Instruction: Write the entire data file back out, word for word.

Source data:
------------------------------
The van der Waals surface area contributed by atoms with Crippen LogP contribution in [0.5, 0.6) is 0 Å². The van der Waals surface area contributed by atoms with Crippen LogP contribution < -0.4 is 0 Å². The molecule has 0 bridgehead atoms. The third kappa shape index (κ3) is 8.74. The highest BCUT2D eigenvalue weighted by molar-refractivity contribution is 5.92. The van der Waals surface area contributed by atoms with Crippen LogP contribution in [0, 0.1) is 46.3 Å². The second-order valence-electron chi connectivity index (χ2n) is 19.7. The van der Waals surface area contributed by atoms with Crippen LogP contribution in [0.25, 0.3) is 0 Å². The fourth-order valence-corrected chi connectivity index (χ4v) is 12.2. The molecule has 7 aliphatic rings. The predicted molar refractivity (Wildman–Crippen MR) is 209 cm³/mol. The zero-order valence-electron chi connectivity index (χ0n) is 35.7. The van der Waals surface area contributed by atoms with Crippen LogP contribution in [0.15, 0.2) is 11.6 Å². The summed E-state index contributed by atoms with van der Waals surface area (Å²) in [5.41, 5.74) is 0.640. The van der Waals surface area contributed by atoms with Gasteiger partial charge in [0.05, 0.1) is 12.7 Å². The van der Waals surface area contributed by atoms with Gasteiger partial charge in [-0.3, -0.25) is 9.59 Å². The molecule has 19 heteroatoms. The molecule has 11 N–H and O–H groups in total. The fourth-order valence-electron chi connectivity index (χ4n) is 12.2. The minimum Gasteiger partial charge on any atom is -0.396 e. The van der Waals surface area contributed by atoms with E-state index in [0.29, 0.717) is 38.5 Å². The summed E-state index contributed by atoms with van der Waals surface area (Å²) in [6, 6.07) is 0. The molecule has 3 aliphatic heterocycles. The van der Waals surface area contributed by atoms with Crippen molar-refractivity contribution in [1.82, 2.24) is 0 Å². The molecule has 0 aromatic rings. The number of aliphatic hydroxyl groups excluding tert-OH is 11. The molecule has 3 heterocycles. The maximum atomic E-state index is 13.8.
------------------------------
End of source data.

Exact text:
The van der Waals surface area contributed by atoms with Crippen LogP contribution in [0.5, 0.6) is 0 Å². The van der Waals surface area contributed by atoms with Crippen LogP contribution < -0.4 is 0 Å². The molecule has 0 bridgehead atoms. The third kappa shape index (κ3) is 8.74. The highest BCUT2D eigenvalue weighted by molar-refractivity contribution is 5.92. The van der Waals surface area contributed by atoms with Crippen LogP contribution in [0, 0.1) is 46.3 Å². The second-order valence-electron chi connectivity index (χ2n) is 19.7. The van der Waals surface area contributed by atoms with Crippen LogP contribution in [0.25, 0.3) is 0 Å². The fourth-order valence-corrected chi connectivity index (χ4v) is 12.2. The molecule has 7 aliphatic rings. The predicted molar refractivity (Wildman–Crippen MR) is 209 cm³/mol. The zero-order valence-electron chi connectivity index (χ0n) is 35.7. The van der Waals surface area contributed by atoms with Crippen LogP contribution in [0.15, 0.2) is 11.6 Å². The summed E-state index contributed by atoms with van der Waals surface area (Å²) in [5.41, 5.74) is 0.640. The van der Waals surface area contributed by atoms with Gasteiger partial charge in [0.05, 0.1) is 12.7 Å². The van der Waals surface area contributed by atoms with Gasteiger partial charge in [-0.3, -0.25) is 9.59 Å². The molecule has 19 heteroatoms. The molecule has 11 N–H and O–H groups in total. The fourth-order valence-electron chi connectivity index (χ4n) is 12.2. The minimum Gasteiger partial charge on any atom is -0.396 e. The van der Waals surface area contributed by atoms with E-state index in [0.29, 0.717) is 38.5 Å². The summed E-state index contributed by atoms with van der Waals surface area (Å²) in [6, 6.07) is 0. The molecule has 3 aliphatic heterocycles. The van der Waals surface area contributed by atoms with Crippen molar-refractivity contribution in [1.82, 2.24) is 0 Å². The molecule has 0 aromatic rings. The number of aliphatic hydroxyl groups excluding tert-OH is 11. The molecule has 3 heterocycles. The maximum atomic E-state index is 13.8.